Since the city of Fresno's landfill closed, Fresno County and the cities of Fresno and Clovis agreed that the county would develop American Avenue into the regional landfill to be used by both cities.

In return, the city of Fresno guaranteed to deliver all its solid waste to the landfill, and specified a minimum tonnage, which was computed to enable the city to reach its 50 percent diversion goals.

According to American Avenue's records, some out-of-county waste is delivered to the landfill while some goes facilities in other counties because of lower overall costs (tipping fees and transportation). So, while Fresno County has considerable price control, increasing the tipping fee can have an effect on waste that is currently being generated in Fresno County and hauled to American Avenue.

In terms of out-of-county facilities, American Avenue still has a strong basis for continued economic flow control. For example, in Kern County, approximately 100 miles south, the tipping fees are comparable to Am-erican Avenue, but transportation costs make using it prohibitive.

American Avenue's tipping fee of $28.80 covers the facility's average total cost. Occasionally, disposal facilities which are facing greater competition are tempted to price their landfill or disposal service at less than their average total cost. This same issue is raised in full-cost accounting, when a jurisdiction or agency determines the cost for each activity and program.

This type of analysis will overstate or understate the benefits and costs, if decisions and/or analyses are completed and focus on the "incremental" or marginal cost and/or benefits.

The marginal costs and marginal revenues analyses are completed and analyzed together to aid in the decision-making process. Typically, though, the differences between the marginal cost and the average cost are so significant that the facility will often price itself into a corner and has little ability to recover all of its operational and capital costs. If reserves are modest initially, then that facility will marginal-cost price itself into a deficit quickly.

There are two situations when marginal cost pricing will benefit the agency:

* when the marginal cost price equals the average total cost price and

* when the marginal cost price exceedsthe average total cost price.

The second situation occurs whenever the demand has increased significantly and has little alternatives to the agency's facilities.

Economics Of Scale American Avenue's operations history demonstrates a significant amount of economics of scale.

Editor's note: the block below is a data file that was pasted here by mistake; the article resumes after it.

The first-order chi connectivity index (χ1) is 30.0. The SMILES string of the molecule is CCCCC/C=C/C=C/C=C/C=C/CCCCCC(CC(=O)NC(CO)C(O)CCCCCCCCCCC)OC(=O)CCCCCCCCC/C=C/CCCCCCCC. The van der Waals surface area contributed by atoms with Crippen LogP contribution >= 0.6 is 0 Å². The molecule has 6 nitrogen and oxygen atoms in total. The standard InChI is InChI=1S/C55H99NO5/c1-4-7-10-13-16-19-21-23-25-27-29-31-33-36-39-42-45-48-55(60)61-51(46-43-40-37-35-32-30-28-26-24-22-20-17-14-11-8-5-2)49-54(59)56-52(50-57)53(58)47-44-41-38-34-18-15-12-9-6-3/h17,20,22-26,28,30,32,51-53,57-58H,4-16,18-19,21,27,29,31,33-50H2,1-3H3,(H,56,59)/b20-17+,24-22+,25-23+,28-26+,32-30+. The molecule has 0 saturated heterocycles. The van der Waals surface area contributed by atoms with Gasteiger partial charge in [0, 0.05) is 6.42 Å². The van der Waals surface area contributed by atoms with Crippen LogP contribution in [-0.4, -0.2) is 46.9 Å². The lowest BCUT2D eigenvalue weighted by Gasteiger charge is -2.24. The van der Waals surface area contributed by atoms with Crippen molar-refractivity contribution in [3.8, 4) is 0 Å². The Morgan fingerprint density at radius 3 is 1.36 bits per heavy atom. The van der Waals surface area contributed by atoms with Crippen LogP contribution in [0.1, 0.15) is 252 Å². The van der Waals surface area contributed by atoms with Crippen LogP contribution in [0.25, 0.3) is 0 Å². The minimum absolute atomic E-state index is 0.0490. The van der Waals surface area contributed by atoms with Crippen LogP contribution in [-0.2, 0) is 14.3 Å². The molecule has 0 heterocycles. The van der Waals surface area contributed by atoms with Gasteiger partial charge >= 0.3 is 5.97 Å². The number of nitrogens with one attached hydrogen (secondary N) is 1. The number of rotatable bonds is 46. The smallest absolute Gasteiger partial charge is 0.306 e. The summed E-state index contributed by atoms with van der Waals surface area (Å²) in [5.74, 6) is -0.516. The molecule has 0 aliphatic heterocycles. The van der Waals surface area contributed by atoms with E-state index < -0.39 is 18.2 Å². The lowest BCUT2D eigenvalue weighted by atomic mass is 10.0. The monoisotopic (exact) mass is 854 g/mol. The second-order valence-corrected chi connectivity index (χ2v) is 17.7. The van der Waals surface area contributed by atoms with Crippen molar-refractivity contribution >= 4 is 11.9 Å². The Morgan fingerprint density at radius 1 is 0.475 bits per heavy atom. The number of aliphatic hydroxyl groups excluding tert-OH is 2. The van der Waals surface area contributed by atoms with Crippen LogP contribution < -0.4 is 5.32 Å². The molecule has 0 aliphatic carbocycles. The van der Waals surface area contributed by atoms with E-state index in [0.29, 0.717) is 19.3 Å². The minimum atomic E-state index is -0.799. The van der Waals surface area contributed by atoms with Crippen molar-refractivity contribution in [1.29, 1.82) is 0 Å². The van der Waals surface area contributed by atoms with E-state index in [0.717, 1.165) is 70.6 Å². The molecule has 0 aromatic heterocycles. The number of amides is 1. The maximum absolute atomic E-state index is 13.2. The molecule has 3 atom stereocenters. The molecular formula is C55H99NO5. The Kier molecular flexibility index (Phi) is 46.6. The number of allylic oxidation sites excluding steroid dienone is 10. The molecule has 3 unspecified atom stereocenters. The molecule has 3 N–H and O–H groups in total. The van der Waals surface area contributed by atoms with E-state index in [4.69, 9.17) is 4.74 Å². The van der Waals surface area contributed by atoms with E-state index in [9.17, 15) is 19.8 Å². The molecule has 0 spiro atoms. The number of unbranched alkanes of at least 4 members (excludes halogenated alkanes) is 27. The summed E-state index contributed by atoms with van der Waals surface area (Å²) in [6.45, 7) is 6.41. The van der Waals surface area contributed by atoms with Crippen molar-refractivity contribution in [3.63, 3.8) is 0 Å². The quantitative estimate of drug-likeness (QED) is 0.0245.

In 1991, the landfill received an average of 100 tons per day (tpd). That amount increased dramatically each year thereafter until it reached its the current levels of approximately 1,700 tpd.

While tonnages increased more than tenfold, the operations cost increased by a much smaller percentage. In addition, the current tipping fee - barring any pass-through surcharge increases - can remain at its current level for at least three years. During that time, the landfill will be able to finance additional expansion and to strengthen its economic flow control using competitive pricing.

Of course, not every jurisdiction or agency will be able to experience similar economies of scale. However, if they lack the economics of scale on operation expansion, the financial flexibility feature of economic flow control can be used.

One view of financial flexibility is that the agency can change with the market. For example, when competition changes, the agency has the plans and ability to alter its operation levels and to reduce its costs to compete at a lower price.

American Avenue is prepared to buy necessary equipment and increase staff as the tonnage levels change.

The current plans have back-ups for either the future decreases in tonnages due to diversion or increases because of unexpected population increases.

By managing the inherent econo-mies of scale in operations, both in terms of expansion and contraction, and maintaining financial flexibility in both short- and long-range operations and planning, American Avenue believes it will have economic flow control beyond the year 2000.

Mary L. Pranzo is the former waste management coordinator for Fresno County, Calif., Public Works & Devel-opment Services Department.